Kia's latest concept, the HabaNiro, sure is an unconventional show car. It exemplifies a lot of the trends we're seeing in new concept cars, but Kia's butterfly-doored EV is still a unique machine.
Kia on Wednesday unveiled the HabaNiro concept at the. While it fits within the physical dimensions of a compact crossover, Kia is insistent that this concept busts beyond those three mere dimensions with a raft of technologies meant to make life easier as the industry moves into electrification and automation.
Let's talk about the style before we dig into the tech. While the HabaNiro concept carries the same name (or part of it, at least) as an actual production vehicle, the two are only alike in general silhouette. The HabaNiro ramps up, well, just about everything. The front end keeps the lights low, allowing for a full clamshell hood with a set of aluminum "teeth" in the slit just underneath. It looks rugged too, thanks to chunky tires, an approach-friendly front bumper and front-wheel-arch cladding that blends into the rest of the bodywork. And then there's the doors -- all four of them have butterfly-type hinges for far easier getting in and out than most people will ever need.
Inside, Kia keeps things interesting by way of a red interior, fabric-trimmed front seats, ambient light in the floor and a complete lack of traditional screens and buttons. This is where all that newfangled tech comes into play. The entire windshield acts as a head-up display. It's manipulated by way of a touchpad in the instrument panel. Occupants can swipe things up to the HUD like they might move icons on a desktop screen. When the vehicle is operating autonomously -- of course it's capable of that -- the windshield can double as a massive entertainment system. The steering wheel and instrument panel retract in autonomous mode, as well, to offer up a bit more interior volume.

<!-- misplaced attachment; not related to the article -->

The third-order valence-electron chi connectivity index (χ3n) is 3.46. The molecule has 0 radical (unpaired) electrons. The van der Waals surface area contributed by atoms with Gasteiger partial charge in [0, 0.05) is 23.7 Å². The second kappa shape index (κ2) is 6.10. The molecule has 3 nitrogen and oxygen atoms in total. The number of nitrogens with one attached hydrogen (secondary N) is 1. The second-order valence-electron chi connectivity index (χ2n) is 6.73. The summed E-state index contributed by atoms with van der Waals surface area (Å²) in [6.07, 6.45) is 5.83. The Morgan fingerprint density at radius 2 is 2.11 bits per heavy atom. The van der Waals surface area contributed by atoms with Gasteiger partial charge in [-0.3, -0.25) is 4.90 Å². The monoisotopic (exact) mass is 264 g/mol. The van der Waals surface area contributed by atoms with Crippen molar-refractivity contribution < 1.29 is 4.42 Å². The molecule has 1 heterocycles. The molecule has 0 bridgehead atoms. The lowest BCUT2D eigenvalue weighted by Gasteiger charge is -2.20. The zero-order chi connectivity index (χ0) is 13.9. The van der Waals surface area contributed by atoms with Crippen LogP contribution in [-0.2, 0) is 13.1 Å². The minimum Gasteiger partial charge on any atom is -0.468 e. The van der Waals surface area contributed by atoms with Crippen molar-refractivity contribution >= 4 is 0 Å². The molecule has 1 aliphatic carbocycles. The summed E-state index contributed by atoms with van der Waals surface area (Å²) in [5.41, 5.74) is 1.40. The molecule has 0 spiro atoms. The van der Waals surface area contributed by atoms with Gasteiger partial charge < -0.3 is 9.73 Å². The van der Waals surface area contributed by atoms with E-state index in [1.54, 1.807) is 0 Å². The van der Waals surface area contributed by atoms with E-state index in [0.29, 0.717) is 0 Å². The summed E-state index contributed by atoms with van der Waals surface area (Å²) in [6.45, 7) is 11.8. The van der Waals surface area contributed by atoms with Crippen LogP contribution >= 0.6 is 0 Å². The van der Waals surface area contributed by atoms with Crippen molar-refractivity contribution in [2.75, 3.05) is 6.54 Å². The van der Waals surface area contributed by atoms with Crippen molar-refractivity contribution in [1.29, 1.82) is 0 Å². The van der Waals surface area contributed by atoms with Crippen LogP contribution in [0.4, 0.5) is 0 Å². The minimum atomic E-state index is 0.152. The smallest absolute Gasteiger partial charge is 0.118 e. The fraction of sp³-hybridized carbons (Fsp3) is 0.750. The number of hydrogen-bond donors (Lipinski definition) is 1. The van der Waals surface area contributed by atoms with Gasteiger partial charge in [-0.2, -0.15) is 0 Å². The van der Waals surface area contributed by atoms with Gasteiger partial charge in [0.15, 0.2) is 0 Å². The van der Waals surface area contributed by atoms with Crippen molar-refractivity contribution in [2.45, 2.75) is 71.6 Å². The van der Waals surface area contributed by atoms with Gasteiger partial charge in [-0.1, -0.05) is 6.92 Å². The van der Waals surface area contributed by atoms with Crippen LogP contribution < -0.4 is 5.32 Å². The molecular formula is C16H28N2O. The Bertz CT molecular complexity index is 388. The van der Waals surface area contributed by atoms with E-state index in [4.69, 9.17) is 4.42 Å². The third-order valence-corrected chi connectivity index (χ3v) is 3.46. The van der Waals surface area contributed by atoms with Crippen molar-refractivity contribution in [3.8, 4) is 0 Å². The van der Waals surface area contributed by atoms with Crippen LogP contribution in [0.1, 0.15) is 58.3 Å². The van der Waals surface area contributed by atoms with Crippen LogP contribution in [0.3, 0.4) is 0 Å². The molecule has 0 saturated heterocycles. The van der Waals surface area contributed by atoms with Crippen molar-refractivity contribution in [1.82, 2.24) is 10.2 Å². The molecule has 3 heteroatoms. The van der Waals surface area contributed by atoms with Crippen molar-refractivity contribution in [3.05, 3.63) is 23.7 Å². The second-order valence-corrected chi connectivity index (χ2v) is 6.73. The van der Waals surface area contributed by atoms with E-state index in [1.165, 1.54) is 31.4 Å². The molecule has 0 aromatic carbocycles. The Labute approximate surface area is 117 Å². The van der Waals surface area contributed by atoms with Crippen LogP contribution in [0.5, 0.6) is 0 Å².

Things get even weirder from here. The HabaNiro concept has an eye-tracking system that can tell when the driver is looking where the rearview mirror would normally be. But there's no mirror there -- instead, the system notices the driver's intent and slaps a rearward view right on the windshield display. The eye-tracking is part of a system that Kia calls the Real-time Emotion Adaptive Driving (READ) system,. It's capable (in theory) of monitoring a person's emotional state and tailoring the interior to suit.
Underneath the body is an electric powertrain that places a single electric motor at each axle, enabling all-wheel drive. It has an estimated range of 300-plus miles, but to be honest, the EV powertrain is probably the least exciting thing about this concept. It hits all the notes a concept car should in 2019 -- it looks crazy, it has weird doors, it puts lights in places you wouldn't expect and it's loaded with tech that sounds like it was ripped straight out of a science fiction book.
Originally published April 17 at 1 p.m. ET.
Update, 4:18 p.m. ET: Adds new photos from the show floor.